On the 100-Year Anniversary of the Sinking of the Titanic, the Huffington Post Presents a Sampling of Early 20th-Century Folk Songs on the Disaster, Many Recorded by Alan Lomax and Family

“Indeed, one of the most common themes of Titanic songs is the wrath of God. By advertising the ship as “virtually unsinkable” and adding a list of wealthy and prominent passengers, the White Star Line made many people feel the whole voyage reflected hubris, waste, and greed. In many minds, the iceberg was the hand of God, teaching a lesson to the rich and the mighty.”

The first sample,”God Moves on the Water,” recorded by John and Alan Lomax for the Library of Congress in 1933, is performed by Lightnin’ Washington and group. The second–”The Sinking of the Titanic”–was recorded by Sidney Robertson Cowell in 1937. According to the Huffington Post, “also in 1937, the Kentucky singer Arlie Baker sang Alan and Elizabeth Lomax another sympathetic song, whose most-repeated lines were “Husbands and wives, little children lost their lives, it was sad when that great ship went down.” This is the third song. The fourth wasperformed by Patrick Williams and unidentified group, and recorded in Nassau, Bahamas, by Alan Lomax and Mary Elizabeth Barnicle, in July 1935. It’s called “Titanic Sinking.”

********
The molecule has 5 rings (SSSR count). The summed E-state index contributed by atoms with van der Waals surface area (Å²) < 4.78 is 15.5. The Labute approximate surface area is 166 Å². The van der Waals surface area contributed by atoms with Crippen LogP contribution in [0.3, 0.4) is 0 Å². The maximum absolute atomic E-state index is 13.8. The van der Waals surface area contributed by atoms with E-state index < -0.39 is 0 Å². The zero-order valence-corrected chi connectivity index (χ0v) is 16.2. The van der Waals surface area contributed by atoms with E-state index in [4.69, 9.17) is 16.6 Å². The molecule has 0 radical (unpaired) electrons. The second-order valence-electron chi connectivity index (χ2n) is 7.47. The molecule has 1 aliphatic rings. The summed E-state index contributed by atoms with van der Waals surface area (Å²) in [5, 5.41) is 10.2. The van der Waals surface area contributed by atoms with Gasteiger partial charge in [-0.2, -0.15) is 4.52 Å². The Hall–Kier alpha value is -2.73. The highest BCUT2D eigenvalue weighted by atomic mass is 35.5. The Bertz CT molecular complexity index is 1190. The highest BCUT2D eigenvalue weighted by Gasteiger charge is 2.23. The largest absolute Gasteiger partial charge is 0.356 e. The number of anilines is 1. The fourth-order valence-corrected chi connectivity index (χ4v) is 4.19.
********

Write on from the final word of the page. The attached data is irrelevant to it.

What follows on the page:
Read the article and listen to these songs at the Huffington Post.

Listen to more recordings by Alan Lomax in our Sound Archive.

Text developed and quoted from The Huffington Post.

Originally posted: April 14, 2012